Contributions to Zoology, 77 (2) – 2008

Short notes and reviews

Progress, prospects and pitfalls in primate biogeography

S. Jaffe , V. Nijman

Oxford Brookes University, School of Social Sciences and Law, Anthropology Centre for Conservation Environment and Development, Oxford OX3 0BP United Kingdom

Review of Primate Biogeography, Progress and Prospects, by Shawn M Lehman and John G Fleagle. Development in Primatology: Progress and Prospects Series (Russ H Tuttle, Series Editor). Springer, New York, 2006, ISBN-13: 978-0387-29871-9.

Crustacean Biogeography, The Biogeography of Ground Beetles on Mountains and Islands, Biogeography of Lantern Fish, Island Biogeography of Mammals; some previous titles that deal with the zoogeography of someone’s favourite taxa. And then there is Lehman and Fleagle’s Primate Biogeography, published in the Developments in Primatology: Progress and Prospects series. When seeking an explanation for the distribution of animals, is there a need for this narrow taxonomic focus? And if so, why focus on primates?

There are three main reasons why the primate order is a highly suitable group for biogeographical analysis. First, they are widespread and diverse. They inhabit a number of continents and a large number of islands, with related taxa frequently geographically separated. Nowadays, primates are largely confined to (sub)tropical South America, Africa and Asia, with exceptions being some macaques and langurs ranging a bit further north in Africa and Asia, and of course humans. But, when the Egyptians were building their pyramids, primate distribution extended further into more temperate zones, including parts of Northern Africa, the Caribbean and China, as far north as the Yellow River (Figure 1). In the Eocene and Miocene, they were also found in North America down to the tip of South America, as well as in Europe and the Middle East. Second, primates are a fairly typical order of mammals; their origin dating back some 91 Mya, with anything between 250-350 extant species (Bininda-Emonds et al., 2007), and an estimated 6,500 species that may have existed at one time or another (Martin, 1993). Third, in comparison with other mammals, most of which are nocturnal, primates are easy to study, providing a detailed picture of their present-day distribution and, given our fascination with our own history, we arguably know more about primate fossil history and lifestyles than any other mammal order.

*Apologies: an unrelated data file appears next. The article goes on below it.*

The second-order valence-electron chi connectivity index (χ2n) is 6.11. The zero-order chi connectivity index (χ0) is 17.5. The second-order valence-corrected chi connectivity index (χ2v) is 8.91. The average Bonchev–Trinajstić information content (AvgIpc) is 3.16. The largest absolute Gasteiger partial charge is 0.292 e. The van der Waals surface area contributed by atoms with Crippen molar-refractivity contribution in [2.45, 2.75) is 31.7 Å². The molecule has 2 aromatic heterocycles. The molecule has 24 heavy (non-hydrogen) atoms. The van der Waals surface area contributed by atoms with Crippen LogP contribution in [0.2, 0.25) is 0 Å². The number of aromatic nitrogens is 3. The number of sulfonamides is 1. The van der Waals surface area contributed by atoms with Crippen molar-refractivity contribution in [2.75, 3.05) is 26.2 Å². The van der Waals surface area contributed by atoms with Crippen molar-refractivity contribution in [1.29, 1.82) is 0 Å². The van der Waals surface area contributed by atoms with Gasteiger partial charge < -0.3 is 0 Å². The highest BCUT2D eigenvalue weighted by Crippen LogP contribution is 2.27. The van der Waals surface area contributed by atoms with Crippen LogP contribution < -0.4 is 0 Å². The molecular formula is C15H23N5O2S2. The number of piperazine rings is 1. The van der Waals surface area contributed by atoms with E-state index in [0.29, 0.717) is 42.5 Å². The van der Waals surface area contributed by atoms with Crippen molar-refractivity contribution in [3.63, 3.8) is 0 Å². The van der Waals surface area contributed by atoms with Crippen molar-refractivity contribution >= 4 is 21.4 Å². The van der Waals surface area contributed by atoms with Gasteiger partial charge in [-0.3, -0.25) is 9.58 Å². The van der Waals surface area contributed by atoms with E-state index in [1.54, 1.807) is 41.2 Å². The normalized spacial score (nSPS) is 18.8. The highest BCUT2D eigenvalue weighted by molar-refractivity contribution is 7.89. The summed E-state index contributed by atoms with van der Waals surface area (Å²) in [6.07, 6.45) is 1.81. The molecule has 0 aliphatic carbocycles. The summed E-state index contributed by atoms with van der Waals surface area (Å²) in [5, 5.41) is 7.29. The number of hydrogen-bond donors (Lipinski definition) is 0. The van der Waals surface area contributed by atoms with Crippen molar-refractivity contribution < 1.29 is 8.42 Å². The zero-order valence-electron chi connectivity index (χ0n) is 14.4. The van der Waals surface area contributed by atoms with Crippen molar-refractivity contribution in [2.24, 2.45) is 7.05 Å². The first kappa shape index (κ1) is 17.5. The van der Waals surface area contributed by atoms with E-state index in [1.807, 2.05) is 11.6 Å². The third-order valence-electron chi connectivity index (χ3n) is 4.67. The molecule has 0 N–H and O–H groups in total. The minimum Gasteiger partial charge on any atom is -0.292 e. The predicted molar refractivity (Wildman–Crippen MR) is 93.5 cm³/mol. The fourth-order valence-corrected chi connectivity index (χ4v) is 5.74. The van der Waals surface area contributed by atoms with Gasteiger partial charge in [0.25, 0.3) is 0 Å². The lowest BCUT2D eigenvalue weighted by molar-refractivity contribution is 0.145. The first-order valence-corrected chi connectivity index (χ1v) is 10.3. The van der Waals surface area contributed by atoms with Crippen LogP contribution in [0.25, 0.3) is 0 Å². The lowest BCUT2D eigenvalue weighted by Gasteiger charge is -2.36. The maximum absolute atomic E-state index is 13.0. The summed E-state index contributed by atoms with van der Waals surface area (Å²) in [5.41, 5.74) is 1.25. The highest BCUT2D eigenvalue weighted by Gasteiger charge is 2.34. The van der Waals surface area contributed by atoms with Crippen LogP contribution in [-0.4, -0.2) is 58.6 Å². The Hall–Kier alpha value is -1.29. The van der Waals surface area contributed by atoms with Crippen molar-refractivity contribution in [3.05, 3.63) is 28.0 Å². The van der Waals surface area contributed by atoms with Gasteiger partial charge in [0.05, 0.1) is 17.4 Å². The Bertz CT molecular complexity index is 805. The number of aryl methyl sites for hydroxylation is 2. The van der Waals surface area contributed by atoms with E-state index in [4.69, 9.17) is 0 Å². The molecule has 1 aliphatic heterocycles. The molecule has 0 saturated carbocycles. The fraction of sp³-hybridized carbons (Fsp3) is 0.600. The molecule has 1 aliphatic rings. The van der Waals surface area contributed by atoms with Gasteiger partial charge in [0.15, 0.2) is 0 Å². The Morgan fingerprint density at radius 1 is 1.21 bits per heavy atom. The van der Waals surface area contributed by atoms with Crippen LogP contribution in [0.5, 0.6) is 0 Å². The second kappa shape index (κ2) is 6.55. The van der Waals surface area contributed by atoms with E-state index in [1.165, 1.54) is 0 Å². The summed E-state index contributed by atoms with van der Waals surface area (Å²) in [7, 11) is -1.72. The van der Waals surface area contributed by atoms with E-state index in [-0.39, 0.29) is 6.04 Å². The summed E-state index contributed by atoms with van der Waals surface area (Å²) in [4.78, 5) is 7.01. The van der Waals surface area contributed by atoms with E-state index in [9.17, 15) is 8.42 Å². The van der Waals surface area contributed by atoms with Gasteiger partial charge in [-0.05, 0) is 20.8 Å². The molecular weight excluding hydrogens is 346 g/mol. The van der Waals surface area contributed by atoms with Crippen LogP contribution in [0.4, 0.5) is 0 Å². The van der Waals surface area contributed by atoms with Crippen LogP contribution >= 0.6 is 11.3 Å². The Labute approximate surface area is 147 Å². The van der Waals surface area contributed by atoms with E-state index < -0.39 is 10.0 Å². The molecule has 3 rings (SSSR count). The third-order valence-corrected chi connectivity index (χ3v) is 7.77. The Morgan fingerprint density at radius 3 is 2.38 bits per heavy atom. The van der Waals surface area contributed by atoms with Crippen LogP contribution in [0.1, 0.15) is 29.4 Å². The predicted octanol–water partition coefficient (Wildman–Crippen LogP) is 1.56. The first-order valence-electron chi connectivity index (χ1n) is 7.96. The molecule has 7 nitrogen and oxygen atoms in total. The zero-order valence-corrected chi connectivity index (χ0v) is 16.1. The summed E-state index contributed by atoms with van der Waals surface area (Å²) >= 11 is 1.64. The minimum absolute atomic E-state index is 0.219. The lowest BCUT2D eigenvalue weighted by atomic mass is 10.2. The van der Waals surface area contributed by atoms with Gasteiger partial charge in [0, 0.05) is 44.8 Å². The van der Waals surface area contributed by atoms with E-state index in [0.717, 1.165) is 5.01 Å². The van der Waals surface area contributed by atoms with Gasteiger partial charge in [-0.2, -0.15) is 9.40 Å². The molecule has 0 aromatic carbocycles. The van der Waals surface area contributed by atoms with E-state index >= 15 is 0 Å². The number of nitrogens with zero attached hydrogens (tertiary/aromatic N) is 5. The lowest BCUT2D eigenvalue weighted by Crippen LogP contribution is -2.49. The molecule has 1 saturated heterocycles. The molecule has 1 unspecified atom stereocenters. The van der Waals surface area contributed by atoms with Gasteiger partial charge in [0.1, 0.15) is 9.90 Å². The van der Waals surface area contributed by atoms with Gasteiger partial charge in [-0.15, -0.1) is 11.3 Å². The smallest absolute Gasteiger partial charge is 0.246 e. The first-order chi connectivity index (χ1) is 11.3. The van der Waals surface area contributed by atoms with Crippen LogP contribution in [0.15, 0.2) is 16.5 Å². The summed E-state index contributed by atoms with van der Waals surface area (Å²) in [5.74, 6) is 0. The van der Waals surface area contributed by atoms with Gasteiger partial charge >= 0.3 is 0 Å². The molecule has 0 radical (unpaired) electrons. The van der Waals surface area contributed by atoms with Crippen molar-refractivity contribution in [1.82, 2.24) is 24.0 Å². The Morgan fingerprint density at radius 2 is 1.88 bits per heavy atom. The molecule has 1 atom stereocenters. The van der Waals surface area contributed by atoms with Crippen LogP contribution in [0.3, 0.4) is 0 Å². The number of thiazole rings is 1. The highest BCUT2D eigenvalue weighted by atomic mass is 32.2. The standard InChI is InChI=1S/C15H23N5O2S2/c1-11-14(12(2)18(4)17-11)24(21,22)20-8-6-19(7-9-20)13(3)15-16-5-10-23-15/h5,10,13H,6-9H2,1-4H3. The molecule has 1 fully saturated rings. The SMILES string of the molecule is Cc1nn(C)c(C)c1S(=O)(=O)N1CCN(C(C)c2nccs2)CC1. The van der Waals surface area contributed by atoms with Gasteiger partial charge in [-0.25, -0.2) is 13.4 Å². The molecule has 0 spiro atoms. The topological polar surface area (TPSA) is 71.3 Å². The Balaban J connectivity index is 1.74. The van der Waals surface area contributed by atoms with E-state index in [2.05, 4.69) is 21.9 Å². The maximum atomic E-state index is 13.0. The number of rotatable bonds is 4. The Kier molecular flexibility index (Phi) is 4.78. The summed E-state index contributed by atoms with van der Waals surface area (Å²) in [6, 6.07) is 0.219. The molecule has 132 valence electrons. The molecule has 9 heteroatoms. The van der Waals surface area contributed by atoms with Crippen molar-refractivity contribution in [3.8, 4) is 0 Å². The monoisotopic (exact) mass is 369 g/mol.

Fig. 1. Distribution of the Order Primates present and past (partially after Fleagle and Gilbert, Chapter 13).